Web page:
Pseudorandom Bits

A backwater in the vast ocean of thought

  • Pseudorandom?

    The Web is made of bits. Here are some of my bits, added to those other bits. Bits of information, bits of my thoughts, bits of others' thoughts. Maybe they seem a bit random, but, who knows?

    "There must be some bits here somewhere."

  • Recent Posts

  • Recent Comments

    Scruff on Multiplication with lines
    Mike on Closer to the record
    jeff on Closer to the record
    Mike on Multiplication with lines
    acook on Multiplication with lines
  • About blogging

    "If you have a computer and can fog a mirror, you can post anything on the Internet." - Lars Mahinske
  • "You can see by my outfit that I am a blogger. If you buy an outfit, you can be a blogger, too!" (With not many apologies to "The Cowboy's Lament" and The Smothers Brothers.)
  • "We've all heard that a million monkeys banging on a million typewriters will eventually reproduce the entire works of Shakespeare. Now, thanks to the Internet, we know this is not true." - Robert Silensky
  • Link-by date

    Links to sites were good at the time they were posted, but they may have gone stale. If a link is broken, you might try searching the appropriate web site or using a web search engine.
  • Viewer caution

    Since some links are to news, commentary, or other sites, some content may not be appropriate for younger audiences. Viewer discretion is advised.
  • You should know

    Jesus said to him, "I am the way, and the truth, and the life; no one comes to the Father but through Me." John 14:6 (NASB)
  • But God demonstrates His own love toward us, in that while we were yet sinners, Christ died for us. Romans 5:8 (NASB)
  • "For what shall it profit a man, if he shall gain the whole world, and lose his own soul?" Mark 8:36

Posts Tagged ‘Diversions’

World’s narrowest train right-of-way?

Posted by Mike on March 4, 2013

Talk about multiple uses of ground.

Train’s right-of-way = Width of train!

 

 

A longer version is found here:

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Best Friends – a kid, a dog and a puddle

Posted by Mike on February 13, 2013

Two friends out for a walk.

My father and a co-worker both sent me this link. It’s great!

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Multiplication with lines

Posted by Mike on March 19, 2008

Another topic my wife showed me. Multiplication by drawing lines. As she pointed out, this would get cumbersome (or worse) with numbers of several digits, but it’s interesting anyway.

Here’s a video.

Here’s a written example.

Why does this work? Nobody knows! OK, somebody does. This site also suggests how to do this multiplication when some of the digits are zero. How do you draw a “missing” line? Dots easy!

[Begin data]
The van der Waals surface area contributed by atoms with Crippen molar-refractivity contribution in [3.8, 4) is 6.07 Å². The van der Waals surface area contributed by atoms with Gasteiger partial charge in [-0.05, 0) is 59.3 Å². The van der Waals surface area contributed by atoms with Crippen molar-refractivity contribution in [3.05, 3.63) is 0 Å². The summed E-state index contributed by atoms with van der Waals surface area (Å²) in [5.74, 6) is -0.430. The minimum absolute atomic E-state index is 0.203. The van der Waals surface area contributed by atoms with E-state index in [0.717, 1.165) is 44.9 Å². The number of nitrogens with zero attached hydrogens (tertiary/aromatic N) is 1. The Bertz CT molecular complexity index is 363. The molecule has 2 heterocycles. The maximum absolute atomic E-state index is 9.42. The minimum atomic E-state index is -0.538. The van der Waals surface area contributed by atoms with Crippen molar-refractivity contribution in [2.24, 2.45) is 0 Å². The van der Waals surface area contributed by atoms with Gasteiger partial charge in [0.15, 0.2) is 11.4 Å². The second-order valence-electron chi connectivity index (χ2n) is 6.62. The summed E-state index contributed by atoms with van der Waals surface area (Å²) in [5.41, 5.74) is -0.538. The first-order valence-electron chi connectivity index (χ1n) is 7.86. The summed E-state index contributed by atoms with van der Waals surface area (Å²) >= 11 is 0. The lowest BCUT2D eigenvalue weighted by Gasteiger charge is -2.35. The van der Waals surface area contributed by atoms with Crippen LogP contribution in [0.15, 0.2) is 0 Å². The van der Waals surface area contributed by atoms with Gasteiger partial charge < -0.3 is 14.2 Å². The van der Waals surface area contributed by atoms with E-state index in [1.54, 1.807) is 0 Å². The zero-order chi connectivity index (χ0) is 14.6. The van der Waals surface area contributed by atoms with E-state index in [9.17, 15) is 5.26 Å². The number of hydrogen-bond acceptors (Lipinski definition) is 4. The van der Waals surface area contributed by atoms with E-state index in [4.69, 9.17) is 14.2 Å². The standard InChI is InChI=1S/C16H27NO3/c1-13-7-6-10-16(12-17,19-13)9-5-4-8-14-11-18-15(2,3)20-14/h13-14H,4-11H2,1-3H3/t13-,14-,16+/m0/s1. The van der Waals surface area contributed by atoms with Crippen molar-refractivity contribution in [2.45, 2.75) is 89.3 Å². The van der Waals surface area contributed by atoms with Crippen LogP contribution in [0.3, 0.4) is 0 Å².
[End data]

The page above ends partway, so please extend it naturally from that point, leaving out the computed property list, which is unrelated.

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Scientific Test: Dog is man’s best friend

Posted by Mike on March 19, 2008

You’ve heard those warnings after watching something potentially dangerous on TV: “blah blah blah done by professionals. Don’t try this at home”.

Well, here’s something you can try at home.

Hypothesis: A dog is truly man’s best friend.

Experiment: Perform the following steps:

  1. Put your dog and your wife in the trunk of the car for an hour.
  2. When you open the trunk, which one is really happy to see you?

(Modified from an email from my wife via a friend via who-knows.)

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Celebrate “Pi Day”

Posted by Mike on March 14, 2008

Should be a national holiday!

Enjoy Pi Day.

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Secret Codes – Updated

Posted by Mike on March 1, 2008

Earlier there was Dad’s Secret Code. Then there was Mom’s Secret Code.

But before all that, there was Fletcher Pratt’s Secret and Urgent: The story of codes and ciphers. This was one of the book highlights of my boyhood days. This is an interesting, and to some of us, exciting book to read. It gives some history of codes and ciphers, and also gives some examples. Since it was originally written during World War II, it doesn’t have much on WWII code efforts. That would have to come later in other books. I wasn’t the only one impressed by this book.

I was going to suggest some related books on codes and ciphers, but at the moment my memory won’t cough them up.

Anyway, start with Pratt’s book and work toward the present. There are some interesting books that do give insight into WWII and more recent code work. It is an amazing area of mental work. Some have suffered mental breakdowns because of the stress involved. But it is also a fertile area in recent mathematical work. Modern computer communication and data storage would not happen without information encodings of various kinds.

It’s an interesting area of study, with problems for all levels of skill and knowledge. Now, if I could only break Dad’s Secret Code.

[Update: Two books that I couldn’t recall earlier are: The Code Breakers by David Kahn, and The Code Book by Simon Singh. A search on Amazon.com for “Code Breaker” as a title yields several books. A search by subject should give even more. Unir sha ernqvat nobhg pbqrf naq pvcuref!]

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Downloading the Internet

Posted by Mike on January 10, 2008

Most of you have downloaded files from the Internet at one time or another.

But, have you tried downloading the whole Internet?

You might have to wait a bit, and have an extra disk or two handy.

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